You're Gonna Need a Pair of Boots

23 Jan 2014

First Snow by Nancy Bush, 2008, oil painting, 28 x 30, Courtesy Nedra Matteucci Fine Art, Santa Fe, New Mexico.
First Snow by Nancy Bush, 2008, oil painting, 28 x 30,
Courtesy Nedra Matteucci Fine Art, Santa Fe, New Mexico.

Painting outdoors in winter can be an extreme sport. The snow, the wind, the cold—it takes a certain kind of artist to paint a winter landscape while in a winter landscape. The first time I attempted outdoor painting in the winter this was a couple of years ago when I was living in Connecticut. Two feet of snow had fallen the day before, but when I looked out my window the scene was so inviting. I didn’t go far and didn’t stay out long, but I had fun trying to capture the light effects and reflective surface of the snow during daylight.
 
Looking back, I wish I’d done a little research first on winter landscape painting. Painting snow is hard! I thought snow was just plain old white, but that doesn’t really work unless you are purposefully flattening your image. Snow is like a patchwork quilt, with different areas infused with different colors or textures depending on the surface underneath, the area exposed to wind, or the object casting light onto it.

To create a sense of dimensionality I loaded up my brush and jabbed and swirled it around to get the paint on the surface the way I wanted. Color is an exciting part of painting snow as well, and I've become sensitive to how “plain old white” is actually full of blues, yellows, and reds. My favorite challenge is getting that crisp blue-gray color of shadows falling on snow that can darken a scene in an eerily beautiful way.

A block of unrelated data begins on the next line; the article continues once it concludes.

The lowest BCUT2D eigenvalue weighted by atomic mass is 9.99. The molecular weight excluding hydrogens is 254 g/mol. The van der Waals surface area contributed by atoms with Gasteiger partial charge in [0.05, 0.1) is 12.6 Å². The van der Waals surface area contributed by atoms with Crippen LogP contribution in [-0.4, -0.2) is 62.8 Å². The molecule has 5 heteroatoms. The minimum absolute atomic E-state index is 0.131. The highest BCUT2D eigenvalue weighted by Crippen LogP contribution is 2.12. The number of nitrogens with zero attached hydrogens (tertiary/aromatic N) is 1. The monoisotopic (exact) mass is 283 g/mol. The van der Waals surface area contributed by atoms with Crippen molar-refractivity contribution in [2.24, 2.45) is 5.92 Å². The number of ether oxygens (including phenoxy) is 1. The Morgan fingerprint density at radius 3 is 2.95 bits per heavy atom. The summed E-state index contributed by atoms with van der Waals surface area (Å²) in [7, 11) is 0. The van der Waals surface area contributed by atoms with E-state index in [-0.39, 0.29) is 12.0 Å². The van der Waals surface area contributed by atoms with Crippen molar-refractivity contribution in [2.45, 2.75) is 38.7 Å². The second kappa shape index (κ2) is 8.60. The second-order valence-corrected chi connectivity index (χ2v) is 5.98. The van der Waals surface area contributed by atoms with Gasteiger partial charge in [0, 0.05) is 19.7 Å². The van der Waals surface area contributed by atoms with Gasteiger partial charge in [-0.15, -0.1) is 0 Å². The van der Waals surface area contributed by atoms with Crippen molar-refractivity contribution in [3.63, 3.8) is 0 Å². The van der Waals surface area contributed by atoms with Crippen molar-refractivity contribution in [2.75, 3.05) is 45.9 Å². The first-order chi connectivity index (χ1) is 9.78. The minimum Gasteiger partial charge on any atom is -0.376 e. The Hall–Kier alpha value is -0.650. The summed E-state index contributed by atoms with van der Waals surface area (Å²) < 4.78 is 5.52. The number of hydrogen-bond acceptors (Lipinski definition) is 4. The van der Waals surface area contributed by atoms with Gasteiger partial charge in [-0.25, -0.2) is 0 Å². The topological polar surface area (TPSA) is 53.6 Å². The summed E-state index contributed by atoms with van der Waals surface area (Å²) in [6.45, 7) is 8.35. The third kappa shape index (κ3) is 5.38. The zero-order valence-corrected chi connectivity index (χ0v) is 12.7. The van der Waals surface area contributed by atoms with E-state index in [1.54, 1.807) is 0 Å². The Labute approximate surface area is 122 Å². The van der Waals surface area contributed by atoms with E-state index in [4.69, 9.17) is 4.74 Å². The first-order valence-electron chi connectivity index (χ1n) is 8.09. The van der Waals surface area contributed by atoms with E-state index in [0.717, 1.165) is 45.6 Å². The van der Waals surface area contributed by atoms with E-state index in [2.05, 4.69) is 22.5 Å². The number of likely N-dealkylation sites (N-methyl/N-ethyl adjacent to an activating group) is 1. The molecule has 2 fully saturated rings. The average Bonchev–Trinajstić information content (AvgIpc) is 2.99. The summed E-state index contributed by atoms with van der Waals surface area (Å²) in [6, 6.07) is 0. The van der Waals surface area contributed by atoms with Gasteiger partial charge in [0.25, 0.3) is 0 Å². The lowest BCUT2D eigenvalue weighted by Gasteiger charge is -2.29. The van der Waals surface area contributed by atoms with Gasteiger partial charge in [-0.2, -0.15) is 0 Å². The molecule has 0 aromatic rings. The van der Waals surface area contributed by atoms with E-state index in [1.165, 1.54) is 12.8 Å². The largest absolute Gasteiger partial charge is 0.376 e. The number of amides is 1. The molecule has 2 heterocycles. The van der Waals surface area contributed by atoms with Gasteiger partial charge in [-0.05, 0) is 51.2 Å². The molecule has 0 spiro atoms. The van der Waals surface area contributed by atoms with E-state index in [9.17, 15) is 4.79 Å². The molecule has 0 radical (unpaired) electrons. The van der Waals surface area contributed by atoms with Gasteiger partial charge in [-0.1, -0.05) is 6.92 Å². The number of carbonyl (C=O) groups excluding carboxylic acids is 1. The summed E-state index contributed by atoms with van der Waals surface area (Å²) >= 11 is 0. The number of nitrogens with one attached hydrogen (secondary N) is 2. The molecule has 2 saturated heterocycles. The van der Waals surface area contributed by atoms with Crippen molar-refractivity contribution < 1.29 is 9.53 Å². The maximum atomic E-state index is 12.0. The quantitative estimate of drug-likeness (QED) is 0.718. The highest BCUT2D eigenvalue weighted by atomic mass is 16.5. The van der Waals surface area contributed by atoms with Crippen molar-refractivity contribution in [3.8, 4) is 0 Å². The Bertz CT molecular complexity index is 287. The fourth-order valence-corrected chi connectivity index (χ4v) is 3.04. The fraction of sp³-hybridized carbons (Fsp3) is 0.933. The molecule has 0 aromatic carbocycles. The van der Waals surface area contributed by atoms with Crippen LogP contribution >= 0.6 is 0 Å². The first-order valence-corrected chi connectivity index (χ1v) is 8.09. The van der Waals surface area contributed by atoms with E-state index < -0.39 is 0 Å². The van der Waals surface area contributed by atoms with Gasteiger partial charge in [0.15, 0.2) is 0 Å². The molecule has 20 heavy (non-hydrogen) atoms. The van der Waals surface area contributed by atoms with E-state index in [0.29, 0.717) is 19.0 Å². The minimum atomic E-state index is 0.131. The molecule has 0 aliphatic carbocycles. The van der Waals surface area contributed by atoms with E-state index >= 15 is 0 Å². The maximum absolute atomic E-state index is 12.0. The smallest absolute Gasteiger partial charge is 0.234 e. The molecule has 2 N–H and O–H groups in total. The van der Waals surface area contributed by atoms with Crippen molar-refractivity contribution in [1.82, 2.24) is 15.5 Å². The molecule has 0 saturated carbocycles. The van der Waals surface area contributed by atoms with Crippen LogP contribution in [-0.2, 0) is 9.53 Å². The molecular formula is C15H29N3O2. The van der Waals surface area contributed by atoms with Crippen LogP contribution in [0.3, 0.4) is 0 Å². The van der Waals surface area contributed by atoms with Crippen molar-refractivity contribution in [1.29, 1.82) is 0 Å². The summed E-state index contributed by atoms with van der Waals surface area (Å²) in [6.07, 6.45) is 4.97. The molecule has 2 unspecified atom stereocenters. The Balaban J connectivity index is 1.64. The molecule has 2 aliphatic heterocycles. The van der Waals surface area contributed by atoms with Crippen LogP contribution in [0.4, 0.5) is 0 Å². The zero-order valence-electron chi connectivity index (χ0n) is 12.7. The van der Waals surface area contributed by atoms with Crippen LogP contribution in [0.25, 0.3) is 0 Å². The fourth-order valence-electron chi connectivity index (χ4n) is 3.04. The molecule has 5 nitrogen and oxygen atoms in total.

Winter Moon by Nancy Bush, 2008, oil painting 30 x 40. Courtesy Astoria Fine Art, Jackson Hole, Wyoming.
Winter Moon by Nancy Bush, 2008, oil painting
30 x 40. Courtesy Astoria Fine Art,
Jackson Hole, Wyoming.

I also wish I’d had access to Liz Haywood Sullivan’s DVDs Painting Snow and Pastel Plein Air Landscape before braving the cold. Sullivan is an expert at landscape painting instruction in pastel and captures really beautiful places in her work while painting the diverse scenes she encounters. Her experiences as a landscape painter offer valuable outdoor painting lessons for those of us who are eager to try plein air landscape painting but don’t quite know where to begin. She gives great tips on how to paint snow, which could come in handy in the winter weeks still ahead of us. If you get out there, upload pictures of what inspires you and what you end up painting into the Artist Daily Member Gallery!


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Comments

amyimann wrote
on 4 Feb 2011 8:22 AM

I've heard that the American Impressionist painter John Twachtman used to paint his snow scenes while standing in a wooden box filled with sawdust, so his feet wouldn't freeze. The one time I braved the snow, I put chemical hand-warmers in my boots, pockets, gloves, and hat, and wore many layers. The only things exposed to the cold were my nose, my eyes, and my fingertips (I word fingerless gloves.) It was quite exhilarating! But since the temperature was 15° F, and there was a 20-mph wind, I still couldn't be out there long. My painting didn't turn out too well, but I'm glad to say I did it!

DebbiR@4 wrote
on 4 Feb 2011 10:37 AM

Courtney, is the Nancy Bush who painted the works in your post the same Nancy Bush who is the wonderful knit designer?  (You can tell I spend more time at Knitting Daily than at Artist Daily!)